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#1 aerokid1491  Icon User is offline

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Non - CS student getting into Game Development

Posted 19 January 2013 - 03:54 PM

Hey all!

So I am not a CS student but, as many out there, love gaming and am thinking about maybe pursuing trying to get involved in the gaming industry, if possible. Now, my main concerns have to do with getting into it. I will first off say I am an Aerospace Engineering student at UIUC. I have had a couple software internships in the previous years and have done extensive programming in Java, C, C++, MATLAB and a bit of programming in Python. I have learned a little bit of OpenGL but definitely not enough to matter. I have developed a couple games using Allegro. My latest ones, one made two years ago and the other a year ago, were more like an asteroid games with some fancy weapons. The most recent one of them used OpenCV as well so then one's webcam would track the player's hands and that in turn would move your spaceship and choose the direction to face and shoot(I learned some image processing techniques when I built some tracking algorithms for a UAV at school).

Now, I know I am not as knowledgeable about all the things one can do with any of those programming languages as a typical CS student.However, I hope to learn a little more in a data structures class I am in right now that uses C++ and I am also learning to do parallel computing for some CFD research project this semester using MPI. I suspect I would never be used as a main programmer of any sort due to lack of CS coursework, so my question is based on things I am knowledgeable with. I have done a lot of computational science coursework, especially with applications to fluid and solid mechanics and general ODE and PDE solutions, etc and plan to go the fluid mechanics, and the dynamics and controls route in my Aerospace curriculum. Do any of these skills aid with game development alone? I would imagine CFD and dynamics might at times, as well as some computational science methods, but I am not quite sure.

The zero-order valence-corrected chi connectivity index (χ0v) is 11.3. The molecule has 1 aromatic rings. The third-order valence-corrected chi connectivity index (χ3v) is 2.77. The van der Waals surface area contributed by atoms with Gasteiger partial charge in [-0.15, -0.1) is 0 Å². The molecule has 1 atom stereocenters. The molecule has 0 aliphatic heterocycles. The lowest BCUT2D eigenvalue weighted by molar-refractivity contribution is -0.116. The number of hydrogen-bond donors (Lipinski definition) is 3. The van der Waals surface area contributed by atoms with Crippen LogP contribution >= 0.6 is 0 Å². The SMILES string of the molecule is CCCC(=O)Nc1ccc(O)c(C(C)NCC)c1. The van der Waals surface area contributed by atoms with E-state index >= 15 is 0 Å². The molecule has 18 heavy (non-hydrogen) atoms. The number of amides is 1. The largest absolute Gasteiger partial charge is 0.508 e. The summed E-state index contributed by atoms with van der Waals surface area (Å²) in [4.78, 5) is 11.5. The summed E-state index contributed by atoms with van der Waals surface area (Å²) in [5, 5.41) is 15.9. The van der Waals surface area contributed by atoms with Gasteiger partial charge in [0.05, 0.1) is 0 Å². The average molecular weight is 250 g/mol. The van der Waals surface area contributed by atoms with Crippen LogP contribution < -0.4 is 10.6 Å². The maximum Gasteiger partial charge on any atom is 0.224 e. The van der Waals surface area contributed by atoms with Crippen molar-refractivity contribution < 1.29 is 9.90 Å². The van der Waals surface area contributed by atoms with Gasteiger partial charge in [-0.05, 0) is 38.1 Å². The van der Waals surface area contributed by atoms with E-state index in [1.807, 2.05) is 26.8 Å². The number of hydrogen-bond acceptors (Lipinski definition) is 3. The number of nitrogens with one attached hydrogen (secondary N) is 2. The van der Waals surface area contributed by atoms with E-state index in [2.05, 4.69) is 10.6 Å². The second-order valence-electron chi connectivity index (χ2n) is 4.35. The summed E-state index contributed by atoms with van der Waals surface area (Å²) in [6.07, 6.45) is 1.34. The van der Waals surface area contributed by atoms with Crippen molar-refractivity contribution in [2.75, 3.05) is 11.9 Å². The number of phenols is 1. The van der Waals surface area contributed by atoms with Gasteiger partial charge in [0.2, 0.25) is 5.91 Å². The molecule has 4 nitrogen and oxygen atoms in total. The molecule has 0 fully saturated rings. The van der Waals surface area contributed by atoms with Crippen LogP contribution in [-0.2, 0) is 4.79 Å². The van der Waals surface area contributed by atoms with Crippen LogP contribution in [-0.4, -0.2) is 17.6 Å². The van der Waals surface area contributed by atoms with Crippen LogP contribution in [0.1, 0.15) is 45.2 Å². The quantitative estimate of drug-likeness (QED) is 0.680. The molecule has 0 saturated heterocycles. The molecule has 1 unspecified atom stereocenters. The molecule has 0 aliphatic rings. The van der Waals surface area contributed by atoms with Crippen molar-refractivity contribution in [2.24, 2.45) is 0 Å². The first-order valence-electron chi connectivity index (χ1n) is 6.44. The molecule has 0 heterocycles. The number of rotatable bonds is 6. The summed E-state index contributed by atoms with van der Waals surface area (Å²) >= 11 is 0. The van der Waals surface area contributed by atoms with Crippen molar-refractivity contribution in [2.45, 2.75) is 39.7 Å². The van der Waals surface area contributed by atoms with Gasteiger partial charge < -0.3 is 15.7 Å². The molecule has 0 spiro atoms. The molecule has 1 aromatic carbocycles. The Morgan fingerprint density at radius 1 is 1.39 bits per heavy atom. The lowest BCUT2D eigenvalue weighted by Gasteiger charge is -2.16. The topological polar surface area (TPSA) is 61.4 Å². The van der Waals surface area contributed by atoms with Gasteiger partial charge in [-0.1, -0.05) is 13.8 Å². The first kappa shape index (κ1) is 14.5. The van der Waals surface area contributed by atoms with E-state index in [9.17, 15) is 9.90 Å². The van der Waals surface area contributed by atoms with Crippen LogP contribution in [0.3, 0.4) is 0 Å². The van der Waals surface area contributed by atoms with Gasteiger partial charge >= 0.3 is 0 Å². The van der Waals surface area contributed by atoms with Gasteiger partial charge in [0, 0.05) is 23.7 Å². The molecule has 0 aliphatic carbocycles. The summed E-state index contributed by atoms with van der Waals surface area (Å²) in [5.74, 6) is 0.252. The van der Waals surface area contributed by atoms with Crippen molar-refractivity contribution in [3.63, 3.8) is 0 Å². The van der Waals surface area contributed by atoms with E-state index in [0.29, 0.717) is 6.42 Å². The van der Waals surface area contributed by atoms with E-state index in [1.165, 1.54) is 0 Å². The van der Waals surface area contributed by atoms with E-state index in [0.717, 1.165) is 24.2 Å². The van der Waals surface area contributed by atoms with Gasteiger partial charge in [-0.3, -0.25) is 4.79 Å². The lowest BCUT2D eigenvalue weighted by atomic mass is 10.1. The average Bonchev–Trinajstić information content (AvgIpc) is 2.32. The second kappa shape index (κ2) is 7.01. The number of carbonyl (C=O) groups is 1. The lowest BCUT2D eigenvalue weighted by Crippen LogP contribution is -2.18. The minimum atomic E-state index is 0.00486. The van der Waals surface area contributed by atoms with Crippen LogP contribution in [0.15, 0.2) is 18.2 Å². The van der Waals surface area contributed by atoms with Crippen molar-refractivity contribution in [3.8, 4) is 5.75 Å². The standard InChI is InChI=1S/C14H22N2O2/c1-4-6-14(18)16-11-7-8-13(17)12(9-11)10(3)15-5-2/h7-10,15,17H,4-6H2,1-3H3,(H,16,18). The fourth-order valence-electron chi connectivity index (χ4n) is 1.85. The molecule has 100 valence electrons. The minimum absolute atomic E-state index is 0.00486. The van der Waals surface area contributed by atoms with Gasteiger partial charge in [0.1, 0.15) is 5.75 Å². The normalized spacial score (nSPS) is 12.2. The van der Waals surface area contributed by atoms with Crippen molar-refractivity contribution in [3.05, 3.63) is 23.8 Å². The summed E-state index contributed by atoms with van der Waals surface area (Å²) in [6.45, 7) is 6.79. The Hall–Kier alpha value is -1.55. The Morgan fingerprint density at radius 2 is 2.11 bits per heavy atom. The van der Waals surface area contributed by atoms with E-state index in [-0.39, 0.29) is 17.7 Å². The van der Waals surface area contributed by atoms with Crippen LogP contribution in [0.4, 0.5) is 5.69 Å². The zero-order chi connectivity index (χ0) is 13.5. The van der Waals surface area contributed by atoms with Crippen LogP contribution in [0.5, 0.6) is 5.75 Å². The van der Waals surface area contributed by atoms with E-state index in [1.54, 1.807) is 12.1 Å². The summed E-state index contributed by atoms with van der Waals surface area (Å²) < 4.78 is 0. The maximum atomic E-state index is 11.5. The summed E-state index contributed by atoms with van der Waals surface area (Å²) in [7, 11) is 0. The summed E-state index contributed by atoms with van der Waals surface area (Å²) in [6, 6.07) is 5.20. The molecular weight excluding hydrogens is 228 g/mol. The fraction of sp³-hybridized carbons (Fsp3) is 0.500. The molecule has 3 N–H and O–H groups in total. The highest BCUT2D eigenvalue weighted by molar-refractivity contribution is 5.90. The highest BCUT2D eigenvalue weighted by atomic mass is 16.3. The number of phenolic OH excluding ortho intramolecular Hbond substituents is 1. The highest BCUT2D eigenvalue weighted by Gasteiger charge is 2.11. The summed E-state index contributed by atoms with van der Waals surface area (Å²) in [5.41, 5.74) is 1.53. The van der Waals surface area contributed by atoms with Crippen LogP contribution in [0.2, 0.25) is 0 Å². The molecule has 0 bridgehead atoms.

Anyways, thanks for helping a noob on these matters and for any advice you give me!

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#2 anonymous26  Icon User is offline

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Re: Non - CS student getting into Game Development

Posted 19 January 2013 - 04:05 PM

Without a doubt you will catch some studio's eye after have graduated. What makes you eyecatching is:

1. You love games.
2. You have written your own games.
3. You have used languages that are used professionally in the industry.
4. You have strong mathematical ability.

But, my concerns are:

1. You have no real computer science training being an aerospace engineering student. Why should this be a problem? Because there are computer science students also walking your path.
2. You need to get a website yp and running showing the best of your completed game projects.

I could easily see you being a physics programmer because of your engineering knowledge over a graphics programmer for instance.

Good luck!
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#3 aerokid1491  Icon User is offline

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Re: Non - CS student getting into Game Development

Posted 19 January 2013 - 04:14 PM

Thanks for that insight ButchDean!

I am glad to know I might stand out in some regards. As you said, I won't have the real CS training as other CS students going down the game development route and I understand this is a particular disadvantage. I will try making some new games with some more advanced physics aspects built in and then build up a website to show these off. I think a physics programmer is probably what I would prefer compared to a graphics programmer, so I am glad I have some credentials to maybe fill that role.